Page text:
New Jersey towns consider sea walls to protect against future storms
A comprehensive continuity of operations plan is crucial for towns of all sizes to have. With many New Jersey towns still recovering from Hurricane Sandy, many are beginning to consider new options for ensuring that their homes and businesses remain protected against any future storms.
According to the Associated Press, some East Coast areas are toying with the idea of steel sea walls. The extra protection would provide a barrier between the boardwalks and the shoreline in order to stop devastating storm surges from breaking through. However, some environmentalists and scientists state that hard barriers actually worsen erosion as waves scour sand at the base of the walls.
Jon Miller, a professor of coastal engineering at New Jersey’s Stevens Institute of technology, told the AP that sea walls are only successful if protected by a constantly nourished and replenished beach between the walls and the surf. Otherwise, it just becomes a vertical wall and accelerates erosion, he said.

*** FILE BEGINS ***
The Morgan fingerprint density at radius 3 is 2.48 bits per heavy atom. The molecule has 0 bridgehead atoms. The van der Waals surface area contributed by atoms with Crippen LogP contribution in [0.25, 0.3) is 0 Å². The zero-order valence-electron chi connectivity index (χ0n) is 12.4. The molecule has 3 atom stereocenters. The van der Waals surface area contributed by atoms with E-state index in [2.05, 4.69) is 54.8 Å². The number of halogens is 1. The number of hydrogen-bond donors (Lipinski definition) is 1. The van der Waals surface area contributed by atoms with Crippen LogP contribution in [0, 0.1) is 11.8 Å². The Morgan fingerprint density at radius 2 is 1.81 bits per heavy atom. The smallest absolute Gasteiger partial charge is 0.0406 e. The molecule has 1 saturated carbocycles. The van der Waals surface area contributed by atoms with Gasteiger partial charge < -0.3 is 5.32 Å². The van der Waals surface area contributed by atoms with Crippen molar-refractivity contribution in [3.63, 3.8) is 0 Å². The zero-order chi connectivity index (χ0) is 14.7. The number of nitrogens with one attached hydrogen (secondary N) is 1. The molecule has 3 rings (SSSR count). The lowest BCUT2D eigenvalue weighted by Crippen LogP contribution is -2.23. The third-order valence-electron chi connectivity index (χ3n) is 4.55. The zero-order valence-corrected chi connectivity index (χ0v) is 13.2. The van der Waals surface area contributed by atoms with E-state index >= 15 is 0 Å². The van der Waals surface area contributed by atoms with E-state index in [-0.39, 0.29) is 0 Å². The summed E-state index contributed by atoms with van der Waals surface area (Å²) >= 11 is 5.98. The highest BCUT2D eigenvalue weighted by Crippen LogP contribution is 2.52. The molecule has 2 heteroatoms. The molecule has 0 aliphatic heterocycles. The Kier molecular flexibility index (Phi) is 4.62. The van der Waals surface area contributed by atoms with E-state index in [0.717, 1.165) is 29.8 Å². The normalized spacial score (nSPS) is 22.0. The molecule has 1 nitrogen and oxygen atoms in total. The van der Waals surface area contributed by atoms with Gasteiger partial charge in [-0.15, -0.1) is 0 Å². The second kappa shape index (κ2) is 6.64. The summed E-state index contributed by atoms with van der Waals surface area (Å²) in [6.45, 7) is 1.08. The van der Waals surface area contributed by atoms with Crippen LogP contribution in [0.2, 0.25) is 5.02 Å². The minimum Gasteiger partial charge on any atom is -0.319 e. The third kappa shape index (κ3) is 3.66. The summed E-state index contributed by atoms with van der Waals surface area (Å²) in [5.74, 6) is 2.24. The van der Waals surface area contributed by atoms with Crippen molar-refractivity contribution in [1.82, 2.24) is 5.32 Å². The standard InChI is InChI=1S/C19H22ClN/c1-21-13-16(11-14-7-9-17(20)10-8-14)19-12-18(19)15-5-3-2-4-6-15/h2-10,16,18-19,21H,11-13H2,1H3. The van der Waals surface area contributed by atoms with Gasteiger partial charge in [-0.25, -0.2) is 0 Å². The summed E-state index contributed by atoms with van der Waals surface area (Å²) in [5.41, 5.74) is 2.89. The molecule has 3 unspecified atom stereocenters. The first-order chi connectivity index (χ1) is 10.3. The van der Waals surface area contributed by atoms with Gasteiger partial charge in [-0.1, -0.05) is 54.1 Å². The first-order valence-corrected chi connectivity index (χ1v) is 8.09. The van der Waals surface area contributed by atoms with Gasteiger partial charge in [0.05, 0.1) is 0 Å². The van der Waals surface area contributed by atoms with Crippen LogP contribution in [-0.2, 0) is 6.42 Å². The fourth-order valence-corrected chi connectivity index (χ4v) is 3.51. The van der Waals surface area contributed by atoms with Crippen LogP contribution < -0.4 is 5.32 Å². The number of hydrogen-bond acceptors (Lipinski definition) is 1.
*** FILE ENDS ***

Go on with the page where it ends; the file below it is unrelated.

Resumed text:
Some towns, though, are willing to consider all options. For example, Spring Lake is rebuilding its 2-mile-long boardwalk for the second time in little over a year – Tropical Storm Irene first destroyed it in 2011, then Hurricane Sandy did it again in 2012.
“We’re looking at what we can do to make it safer going forward,” Spring Lake Mayor Jennifer Naughton, told the news source. The town is considering various options, she said, including the possibility of a sea wall. Naughton estimated that option, though, could cost as much as $18 million.
Working with a firm that specializes in continuity of operations planning can help towns of all sizes to ensure that they are up-to-date on how to keep residents safe during severe weather. Everything from evacuation routes to sturdy barriers could help areas stay protected for a number of events.